Low sun in the ArboretumThe entire Garden could be called an arboretum - a display of trees - but the area traditionally referred to as the Arboretum comprises the former grounds of Inverleith House, in the south west of the Garden. Many of the trees in this area were initially planted to teach forestry students and are grouped by botanical families. Along the western boundary is RBGE's 'Pinetum', with many of the Garden's conifers. It represents many centuries of exploration as well as current conservation importance.

The summer colours of the beech. There is an oak lawn with about 35 species of the family Fagaceae. The horse chestnut family (Sapindaceae) on the lawn beside Inverleith House offers some of the first autumn colour.

Heading south, there are poplars, including balsam poplars with strongly-scented leaves in the spring; maples, renowned for their blazing autumnal colour; and members of the rose family Rosaceae, which includes cherries and apricots, hawthorns and rowans.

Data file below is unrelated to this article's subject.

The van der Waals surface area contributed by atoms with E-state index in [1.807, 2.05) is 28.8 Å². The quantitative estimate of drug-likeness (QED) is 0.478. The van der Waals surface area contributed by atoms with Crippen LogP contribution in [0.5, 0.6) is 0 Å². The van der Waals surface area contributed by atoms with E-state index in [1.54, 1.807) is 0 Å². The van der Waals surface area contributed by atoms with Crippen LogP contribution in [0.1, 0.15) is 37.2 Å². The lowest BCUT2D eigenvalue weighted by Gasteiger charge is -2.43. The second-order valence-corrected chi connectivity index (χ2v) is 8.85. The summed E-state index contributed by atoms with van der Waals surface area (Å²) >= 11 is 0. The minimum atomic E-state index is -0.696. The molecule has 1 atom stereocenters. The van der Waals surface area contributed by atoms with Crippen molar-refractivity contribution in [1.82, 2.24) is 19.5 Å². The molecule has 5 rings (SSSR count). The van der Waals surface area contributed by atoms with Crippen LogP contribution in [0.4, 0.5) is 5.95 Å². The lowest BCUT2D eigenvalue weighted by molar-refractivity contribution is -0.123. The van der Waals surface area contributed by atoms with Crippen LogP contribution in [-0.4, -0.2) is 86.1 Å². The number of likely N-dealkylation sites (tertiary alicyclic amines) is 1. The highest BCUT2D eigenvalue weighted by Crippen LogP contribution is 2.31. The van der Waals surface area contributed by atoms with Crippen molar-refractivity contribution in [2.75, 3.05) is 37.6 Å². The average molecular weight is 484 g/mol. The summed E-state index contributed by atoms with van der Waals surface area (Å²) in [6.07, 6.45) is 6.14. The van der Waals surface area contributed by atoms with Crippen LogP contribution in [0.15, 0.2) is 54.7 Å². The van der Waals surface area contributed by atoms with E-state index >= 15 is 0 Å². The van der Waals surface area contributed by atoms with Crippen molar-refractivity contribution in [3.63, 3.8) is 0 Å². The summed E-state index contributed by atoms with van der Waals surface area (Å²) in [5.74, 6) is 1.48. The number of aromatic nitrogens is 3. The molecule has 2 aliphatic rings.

The yellow colouring of Acer pseudolatanus ‘Corstorphinense’Some have been collected from expeditions across the globe, others are more local heroes - the maple Acer pseudoplatanus 'Corstorphinenese' was found on Edinburgh's Corstorphine Hill and can only be told apart from the other species by the bright lime-yellow of its spring foliage.

Further south still are alders, hazels and the birch lawn, where a collection of birches from around the world delight with the shimmering green of new growth in spring and the varying colours of their gleaming bark.

Other garden features include....

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Abies delavayi growing in the ‘Pinetum’.

The Royal Botanic Garden Edinburgh is a charity (registration number SC007983)